If there's any reason to be saddened by the long, humiliating death of the great American newspaper, it may be that we'll no longer have a treasure trove of tough-sounding catch phrases about the news biz. Where else but in the world of ink-stained wretches could you hear a rule of thumb as proudly meaningless as the late A.M. Rosenthal's "I don't care if you sleep with elephants, as long as you don't cover the circus"? What medium but a pulp paper could spin a straight-faced tautology—"All the news that's fit to print"—into a deathless slogan?
But is anybody paying attention to journalismisms anymore? Some of the greatest shoe-leather truisms are either untrue or widely ignored. As readers continue to flee newspapers, as fewer investors fall for tall tales about "exploding" Web traffic, let's take some time to rethink, or just remember, some of the choicest phrases:
This business is about more than the bottom line. Only
decades of monopoly power in (still) relatively secure regional
markets could have turned an economic absurdity into a universally
believed truth—in this case, the alleged truism that good reporting
gets done by people who can follow their noses while being shielded
from pressure by advertisers, irate subscription cancelers, and the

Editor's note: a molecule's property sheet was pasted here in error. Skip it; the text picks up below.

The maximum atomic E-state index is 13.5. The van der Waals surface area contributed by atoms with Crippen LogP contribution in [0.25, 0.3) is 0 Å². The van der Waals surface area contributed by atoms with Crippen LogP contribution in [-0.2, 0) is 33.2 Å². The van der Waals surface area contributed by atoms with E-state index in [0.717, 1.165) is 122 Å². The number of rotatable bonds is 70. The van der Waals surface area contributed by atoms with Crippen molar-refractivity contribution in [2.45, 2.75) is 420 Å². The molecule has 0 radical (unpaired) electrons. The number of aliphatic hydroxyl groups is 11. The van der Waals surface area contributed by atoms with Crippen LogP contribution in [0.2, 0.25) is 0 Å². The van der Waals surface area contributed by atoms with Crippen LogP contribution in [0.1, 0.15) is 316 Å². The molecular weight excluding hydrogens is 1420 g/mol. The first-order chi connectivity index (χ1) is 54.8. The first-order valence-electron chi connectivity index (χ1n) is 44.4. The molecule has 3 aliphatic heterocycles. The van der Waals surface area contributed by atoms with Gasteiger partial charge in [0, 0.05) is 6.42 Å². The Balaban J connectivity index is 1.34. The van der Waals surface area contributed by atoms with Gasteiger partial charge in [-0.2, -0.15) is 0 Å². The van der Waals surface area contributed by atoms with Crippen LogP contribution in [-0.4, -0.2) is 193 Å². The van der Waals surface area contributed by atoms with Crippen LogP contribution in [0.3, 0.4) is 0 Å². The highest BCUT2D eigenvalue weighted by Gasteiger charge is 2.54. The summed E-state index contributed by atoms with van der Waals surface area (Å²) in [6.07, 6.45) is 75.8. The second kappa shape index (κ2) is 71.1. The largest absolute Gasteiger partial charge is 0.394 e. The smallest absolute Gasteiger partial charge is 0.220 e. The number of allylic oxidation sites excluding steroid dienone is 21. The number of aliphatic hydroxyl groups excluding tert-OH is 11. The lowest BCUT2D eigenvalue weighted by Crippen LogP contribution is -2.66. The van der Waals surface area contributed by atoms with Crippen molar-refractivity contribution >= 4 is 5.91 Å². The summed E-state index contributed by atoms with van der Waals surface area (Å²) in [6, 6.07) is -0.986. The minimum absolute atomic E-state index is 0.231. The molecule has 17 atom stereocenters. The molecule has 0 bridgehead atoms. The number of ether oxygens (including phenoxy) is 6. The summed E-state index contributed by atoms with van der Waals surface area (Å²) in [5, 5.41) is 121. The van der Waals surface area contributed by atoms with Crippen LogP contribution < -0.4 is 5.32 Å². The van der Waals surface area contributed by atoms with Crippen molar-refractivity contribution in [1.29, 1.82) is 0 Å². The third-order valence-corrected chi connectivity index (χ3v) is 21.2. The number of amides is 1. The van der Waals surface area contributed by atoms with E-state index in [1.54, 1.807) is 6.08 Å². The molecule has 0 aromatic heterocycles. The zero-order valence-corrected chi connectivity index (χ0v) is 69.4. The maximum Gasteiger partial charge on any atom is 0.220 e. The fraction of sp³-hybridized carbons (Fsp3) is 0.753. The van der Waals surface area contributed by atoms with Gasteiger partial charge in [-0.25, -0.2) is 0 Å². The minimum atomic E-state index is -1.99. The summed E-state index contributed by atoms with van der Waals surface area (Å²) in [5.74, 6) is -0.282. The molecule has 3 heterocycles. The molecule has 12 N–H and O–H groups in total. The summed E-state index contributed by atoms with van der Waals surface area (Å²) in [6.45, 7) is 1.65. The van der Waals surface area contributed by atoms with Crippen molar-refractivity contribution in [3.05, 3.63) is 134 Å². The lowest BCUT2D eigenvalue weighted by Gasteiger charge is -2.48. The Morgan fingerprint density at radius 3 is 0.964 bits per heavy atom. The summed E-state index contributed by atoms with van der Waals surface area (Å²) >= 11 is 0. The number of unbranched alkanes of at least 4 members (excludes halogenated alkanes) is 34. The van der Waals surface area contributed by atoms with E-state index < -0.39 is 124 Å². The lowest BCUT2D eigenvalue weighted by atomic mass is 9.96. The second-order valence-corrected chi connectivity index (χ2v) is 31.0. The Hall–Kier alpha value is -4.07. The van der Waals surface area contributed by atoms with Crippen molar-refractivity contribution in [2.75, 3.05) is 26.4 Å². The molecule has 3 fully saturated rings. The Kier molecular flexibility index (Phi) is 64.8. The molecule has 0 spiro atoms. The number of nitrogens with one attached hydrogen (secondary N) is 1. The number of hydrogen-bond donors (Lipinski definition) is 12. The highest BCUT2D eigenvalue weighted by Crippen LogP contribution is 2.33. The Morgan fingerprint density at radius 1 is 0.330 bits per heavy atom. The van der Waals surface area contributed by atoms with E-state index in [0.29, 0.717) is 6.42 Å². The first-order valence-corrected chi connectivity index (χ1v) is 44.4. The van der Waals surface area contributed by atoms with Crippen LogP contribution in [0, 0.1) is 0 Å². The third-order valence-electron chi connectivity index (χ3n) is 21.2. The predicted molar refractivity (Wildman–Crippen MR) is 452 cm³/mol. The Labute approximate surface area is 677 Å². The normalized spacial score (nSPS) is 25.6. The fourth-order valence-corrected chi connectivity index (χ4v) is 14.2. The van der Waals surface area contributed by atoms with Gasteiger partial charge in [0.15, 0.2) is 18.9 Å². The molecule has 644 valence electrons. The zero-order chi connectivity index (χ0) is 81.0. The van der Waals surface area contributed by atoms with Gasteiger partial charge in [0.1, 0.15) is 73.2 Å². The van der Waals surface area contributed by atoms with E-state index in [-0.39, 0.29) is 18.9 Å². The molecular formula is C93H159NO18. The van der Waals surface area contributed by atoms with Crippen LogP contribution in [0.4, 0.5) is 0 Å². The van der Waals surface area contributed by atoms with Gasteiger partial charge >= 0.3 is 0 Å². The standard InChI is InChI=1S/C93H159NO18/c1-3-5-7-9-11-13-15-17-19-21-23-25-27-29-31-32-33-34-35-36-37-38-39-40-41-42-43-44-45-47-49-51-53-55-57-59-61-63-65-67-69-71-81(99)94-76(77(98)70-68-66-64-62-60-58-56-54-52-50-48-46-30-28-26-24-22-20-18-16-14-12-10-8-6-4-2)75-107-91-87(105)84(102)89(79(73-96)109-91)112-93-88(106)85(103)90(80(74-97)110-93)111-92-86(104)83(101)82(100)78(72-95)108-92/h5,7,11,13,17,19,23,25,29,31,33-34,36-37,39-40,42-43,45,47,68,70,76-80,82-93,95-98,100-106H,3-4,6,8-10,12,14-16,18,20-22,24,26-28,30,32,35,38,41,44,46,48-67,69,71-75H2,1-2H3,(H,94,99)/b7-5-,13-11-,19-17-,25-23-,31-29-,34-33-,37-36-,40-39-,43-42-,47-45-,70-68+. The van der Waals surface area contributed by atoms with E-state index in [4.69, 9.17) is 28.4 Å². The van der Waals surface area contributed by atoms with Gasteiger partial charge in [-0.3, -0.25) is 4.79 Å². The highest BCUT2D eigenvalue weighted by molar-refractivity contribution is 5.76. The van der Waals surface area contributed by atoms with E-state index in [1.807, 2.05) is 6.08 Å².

like. It would be more accurate to say that American reporters
produce bad journalism because they're shielded from the
economics of the business. You can hear a lot of talk in editorial
meetings about whether a given topic has news value, has been
covered too often in recent editions of the paper, or meets some
standard of worthiness and moral uplift that is undefined but
generally understood to be whatever The New York Times
would find appropriate. What you won't hear is any consideration of
whether anybody on Planet Earth would be interested in reading
about it. After all, as one angry photojournalist told Tribune
Company CEO Sam Zell early this year, readers are only interested
in "pictures of puppy dogs."
That's yesterday's news. Throughout most of the last 15 years, papers avoided the practice of examining Web traffic for guidance about which stories do and do not attract attention. Too bad: They might have learned a lot earlier that the bulk of traffic goes to stories that are more than a week old. In my experience at the opinion section of the Los Angeles Times, stories three days old or older accounted for 80 percent to 90 percent of Web readership on a daily basis. Yet many papers would rather save nominal electronic storage costs by deleting or firewalling their old material than cultivate this source of already-paid-for ad revenue-and few, other than The New York Times, have taken much interest in exploiting the apparent reader interest in precedent, historical context, and all that other stuff papers otherwise congratulate themselves for providing.
When a reporter's mother tells him she loves him, he still checks the story out. This chestnut from the days of fedoras and manual typewriters has an air of unsentimental fun and is a good indicator of the kind of macho self-glorification print journalists relish to this day. It's also patently false, based on the fiction that all sources are equally reliable or unreliable.
If it bleeds it leads. Would that this truism were
actually true! With a notable foreign policy exception (see below),